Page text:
The fact that it's physically connected to the Jeep has been the biggest benefit. We can now camp places we normally would not have considered before, which makes for a more exciting and remote experience. On the flip side, having this much weight and bulk up top has been noticeable. The rack and top let you know they are up there. This was mostly noticeable because of the increased wind noise, but the weight was definitely something we felt on the trail. If you daily drive your rig and your commute consist of long highway jaunts, we strongly suggest keeping the tent in the garage until you are ready to use it again.
We were a bit skeptical about getting the Smittybilt RTT (especially for $800) at first, but we've found that it makes camping surprisingly simple, and it's especially nice not having to sacrifice any interior space for a tent. If you're serious about camping, we strongly suggest checking out the roof top tent options. For the price and quality, we are very happy with our Smittybilt RTT. It's not for everybody, but it's a worthwhile investment for those who are serious about setting up camp in comfort far beyond the normal campground.
Smittybilt's RTT (Roof Top Tent) is designed to bolt up to a variety of roof racks. We are running a Smittybilt SRC series rack on our Unlimited JK, which is load-rated for up to 300 pounds. This is more than ample for the weight of the tent and occupants.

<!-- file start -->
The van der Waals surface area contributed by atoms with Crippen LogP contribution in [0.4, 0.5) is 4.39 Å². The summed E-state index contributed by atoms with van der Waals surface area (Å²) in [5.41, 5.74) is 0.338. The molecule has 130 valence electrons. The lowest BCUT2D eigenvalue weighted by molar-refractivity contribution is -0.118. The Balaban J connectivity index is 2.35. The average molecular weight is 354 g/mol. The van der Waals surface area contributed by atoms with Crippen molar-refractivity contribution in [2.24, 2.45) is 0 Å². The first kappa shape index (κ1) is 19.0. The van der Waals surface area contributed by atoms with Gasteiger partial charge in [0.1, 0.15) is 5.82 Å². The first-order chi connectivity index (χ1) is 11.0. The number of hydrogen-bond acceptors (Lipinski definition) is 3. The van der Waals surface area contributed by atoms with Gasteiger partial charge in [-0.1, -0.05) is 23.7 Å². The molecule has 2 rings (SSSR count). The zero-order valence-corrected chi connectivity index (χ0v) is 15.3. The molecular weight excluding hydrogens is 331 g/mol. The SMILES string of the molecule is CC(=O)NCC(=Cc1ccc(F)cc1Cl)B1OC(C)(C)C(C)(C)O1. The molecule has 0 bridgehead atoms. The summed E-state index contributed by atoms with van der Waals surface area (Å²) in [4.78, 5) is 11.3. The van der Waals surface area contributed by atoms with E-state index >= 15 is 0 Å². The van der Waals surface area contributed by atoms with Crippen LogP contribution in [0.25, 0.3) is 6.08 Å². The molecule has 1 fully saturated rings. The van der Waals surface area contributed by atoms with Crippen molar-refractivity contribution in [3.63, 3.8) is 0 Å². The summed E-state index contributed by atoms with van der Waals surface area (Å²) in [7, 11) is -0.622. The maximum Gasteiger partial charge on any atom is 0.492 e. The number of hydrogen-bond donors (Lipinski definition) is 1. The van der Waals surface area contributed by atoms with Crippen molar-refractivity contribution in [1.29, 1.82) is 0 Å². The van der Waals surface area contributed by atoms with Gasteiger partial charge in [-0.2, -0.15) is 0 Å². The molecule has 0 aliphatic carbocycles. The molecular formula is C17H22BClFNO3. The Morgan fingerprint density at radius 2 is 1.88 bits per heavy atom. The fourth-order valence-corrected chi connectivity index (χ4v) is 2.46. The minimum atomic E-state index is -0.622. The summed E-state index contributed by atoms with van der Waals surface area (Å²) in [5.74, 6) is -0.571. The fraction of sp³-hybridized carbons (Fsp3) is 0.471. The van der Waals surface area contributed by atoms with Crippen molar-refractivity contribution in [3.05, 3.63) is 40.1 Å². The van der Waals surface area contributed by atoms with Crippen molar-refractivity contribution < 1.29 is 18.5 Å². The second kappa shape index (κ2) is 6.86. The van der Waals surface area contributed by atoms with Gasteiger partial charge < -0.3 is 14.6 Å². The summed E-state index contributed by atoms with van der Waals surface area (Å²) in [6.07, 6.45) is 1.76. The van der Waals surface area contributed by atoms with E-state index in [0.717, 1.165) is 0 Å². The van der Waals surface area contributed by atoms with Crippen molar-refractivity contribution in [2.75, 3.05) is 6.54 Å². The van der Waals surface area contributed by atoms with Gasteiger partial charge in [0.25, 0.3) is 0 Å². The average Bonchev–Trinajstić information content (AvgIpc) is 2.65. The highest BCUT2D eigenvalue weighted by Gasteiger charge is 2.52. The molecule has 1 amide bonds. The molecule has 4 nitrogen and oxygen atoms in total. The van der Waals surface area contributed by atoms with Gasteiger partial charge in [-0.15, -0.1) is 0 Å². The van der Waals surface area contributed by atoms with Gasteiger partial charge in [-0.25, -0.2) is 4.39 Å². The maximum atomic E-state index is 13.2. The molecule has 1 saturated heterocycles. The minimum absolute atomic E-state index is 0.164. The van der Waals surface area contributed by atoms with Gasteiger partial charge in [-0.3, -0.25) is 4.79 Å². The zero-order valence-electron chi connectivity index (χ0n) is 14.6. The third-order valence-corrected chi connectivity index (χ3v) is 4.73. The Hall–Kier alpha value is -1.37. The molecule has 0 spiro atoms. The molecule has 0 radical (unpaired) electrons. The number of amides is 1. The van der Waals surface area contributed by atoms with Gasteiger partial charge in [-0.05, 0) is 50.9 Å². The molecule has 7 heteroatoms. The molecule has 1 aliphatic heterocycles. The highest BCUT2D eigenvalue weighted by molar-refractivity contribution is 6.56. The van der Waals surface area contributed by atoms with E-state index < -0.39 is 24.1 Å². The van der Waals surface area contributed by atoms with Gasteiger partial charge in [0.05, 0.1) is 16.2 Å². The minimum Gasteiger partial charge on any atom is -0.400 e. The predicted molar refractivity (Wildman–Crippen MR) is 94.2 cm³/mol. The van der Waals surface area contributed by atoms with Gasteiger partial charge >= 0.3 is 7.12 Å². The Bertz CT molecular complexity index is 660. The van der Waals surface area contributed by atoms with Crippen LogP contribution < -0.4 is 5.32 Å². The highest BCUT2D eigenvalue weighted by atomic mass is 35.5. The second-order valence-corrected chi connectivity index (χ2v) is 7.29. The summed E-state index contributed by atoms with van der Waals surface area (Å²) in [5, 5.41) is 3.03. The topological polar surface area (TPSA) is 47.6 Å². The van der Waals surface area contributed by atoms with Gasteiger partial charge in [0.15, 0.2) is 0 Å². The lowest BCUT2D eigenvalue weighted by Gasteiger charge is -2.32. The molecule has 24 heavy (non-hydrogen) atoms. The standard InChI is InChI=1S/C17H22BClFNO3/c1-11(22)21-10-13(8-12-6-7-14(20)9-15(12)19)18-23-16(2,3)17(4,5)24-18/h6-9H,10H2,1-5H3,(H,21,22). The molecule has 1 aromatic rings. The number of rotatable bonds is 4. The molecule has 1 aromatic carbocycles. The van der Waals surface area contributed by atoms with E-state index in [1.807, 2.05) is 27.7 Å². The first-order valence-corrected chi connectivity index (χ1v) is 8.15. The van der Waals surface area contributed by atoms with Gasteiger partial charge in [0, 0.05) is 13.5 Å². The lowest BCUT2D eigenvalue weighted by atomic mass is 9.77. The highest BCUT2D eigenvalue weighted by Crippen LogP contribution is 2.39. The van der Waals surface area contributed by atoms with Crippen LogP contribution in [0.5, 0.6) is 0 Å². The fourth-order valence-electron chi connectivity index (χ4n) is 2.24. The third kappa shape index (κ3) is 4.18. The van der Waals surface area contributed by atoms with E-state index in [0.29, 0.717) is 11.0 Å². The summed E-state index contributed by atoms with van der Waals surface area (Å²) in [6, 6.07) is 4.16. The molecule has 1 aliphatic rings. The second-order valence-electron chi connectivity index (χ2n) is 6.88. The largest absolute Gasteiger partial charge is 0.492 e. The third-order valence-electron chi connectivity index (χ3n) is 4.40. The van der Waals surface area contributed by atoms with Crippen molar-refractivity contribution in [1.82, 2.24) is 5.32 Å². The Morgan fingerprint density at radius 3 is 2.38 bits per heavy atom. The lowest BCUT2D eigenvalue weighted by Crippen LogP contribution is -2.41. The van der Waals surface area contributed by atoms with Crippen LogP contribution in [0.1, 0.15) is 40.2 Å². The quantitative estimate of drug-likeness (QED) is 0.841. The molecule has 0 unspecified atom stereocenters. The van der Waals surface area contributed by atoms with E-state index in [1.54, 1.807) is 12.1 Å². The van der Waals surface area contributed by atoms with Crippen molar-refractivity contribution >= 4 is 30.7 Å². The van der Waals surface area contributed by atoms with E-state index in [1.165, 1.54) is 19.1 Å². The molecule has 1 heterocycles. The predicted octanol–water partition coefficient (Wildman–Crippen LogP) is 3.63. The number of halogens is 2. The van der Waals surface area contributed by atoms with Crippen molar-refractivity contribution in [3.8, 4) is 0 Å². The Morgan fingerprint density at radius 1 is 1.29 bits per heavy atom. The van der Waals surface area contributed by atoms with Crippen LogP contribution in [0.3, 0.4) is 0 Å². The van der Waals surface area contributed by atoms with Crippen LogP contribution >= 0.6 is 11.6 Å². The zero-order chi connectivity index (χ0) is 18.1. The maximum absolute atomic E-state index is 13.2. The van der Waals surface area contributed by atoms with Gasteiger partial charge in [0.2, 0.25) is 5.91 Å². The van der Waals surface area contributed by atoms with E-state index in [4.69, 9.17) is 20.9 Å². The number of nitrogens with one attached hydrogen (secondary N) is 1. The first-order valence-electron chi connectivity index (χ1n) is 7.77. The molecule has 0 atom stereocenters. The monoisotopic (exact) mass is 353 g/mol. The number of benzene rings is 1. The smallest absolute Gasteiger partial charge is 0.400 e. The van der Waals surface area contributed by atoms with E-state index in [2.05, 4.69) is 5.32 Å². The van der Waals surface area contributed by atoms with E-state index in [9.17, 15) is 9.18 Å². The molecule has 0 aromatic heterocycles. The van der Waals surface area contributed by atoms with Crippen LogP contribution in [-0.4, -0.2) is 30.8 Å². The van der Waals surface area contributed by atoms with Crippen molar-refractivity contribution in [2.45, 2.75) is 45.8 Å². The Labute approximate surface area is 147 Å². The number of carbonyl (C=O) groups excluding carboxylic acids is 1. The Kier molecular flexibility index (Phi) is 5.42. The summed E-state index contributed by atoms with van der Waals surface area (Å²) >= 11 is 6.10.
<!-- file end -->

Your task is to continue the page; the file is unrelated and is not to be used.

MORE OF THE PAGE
There's very little setup to the RTT as it arrives largely pre-assembled. Once you determine if you want the tent to open to the side or to the back of the vehicle, you'll attach the rack-mounting rails to the base of the tent. Using a friend to help hoist the 118-pound tent atop the Jeep, we bolted the track clamps to the roof rack's tubular crossbars.
Once you unfold the tent, you'll have a handful of poles to insert that hold up the exterior awnings. These are especially nice when the weather turns nasty. To date, we haven't experienced any wind-related issues that would've caused them to falter.
Inside, there's plenty of room for two adults. There's enough space for a gear bag or two and to change comfortably. Almost every part of the tent that can unzip has mosquito netting, which really helps to keep the tent cool and bug-free. We are sticklers for comfort and found the 60mm foam mattress were more than adequate for a good night's rest.
Learning to climb in and out of the tent is definitely an adjustment. We had to opt for the ladder extension since our JK was lifted. At night, it can be a little tough climbing down in the dark, so keep a headlight or flashlight nearby!
Included with the tent is a thick waterproof cover. Despite making a bit of wind-related chatter, we haven't had any trouble with the cover. Putting it on is a little challenging for those with a shorter reach, so it's not a bad idea to bring a small step ladder with you.
One item we opted for was the Smittybilt Overland Tent Awning. At a touch over 8 feet long and 6 feet wide, it spans the entire length of the JK's roof rack. A shorter version is also available for those looking to do a similar setup on a two-door.
Similar to the RTT, the awning isn't rack-specific. The two brackets that clasp the awning to the JK have enough length and optional mounting holes for a variety of applications.
While setting up the tent is an easy one-man job, we found it helpful to have a second set of hands to toss up the awning. Thankfully, both can be completely set up in just a matter of minutes.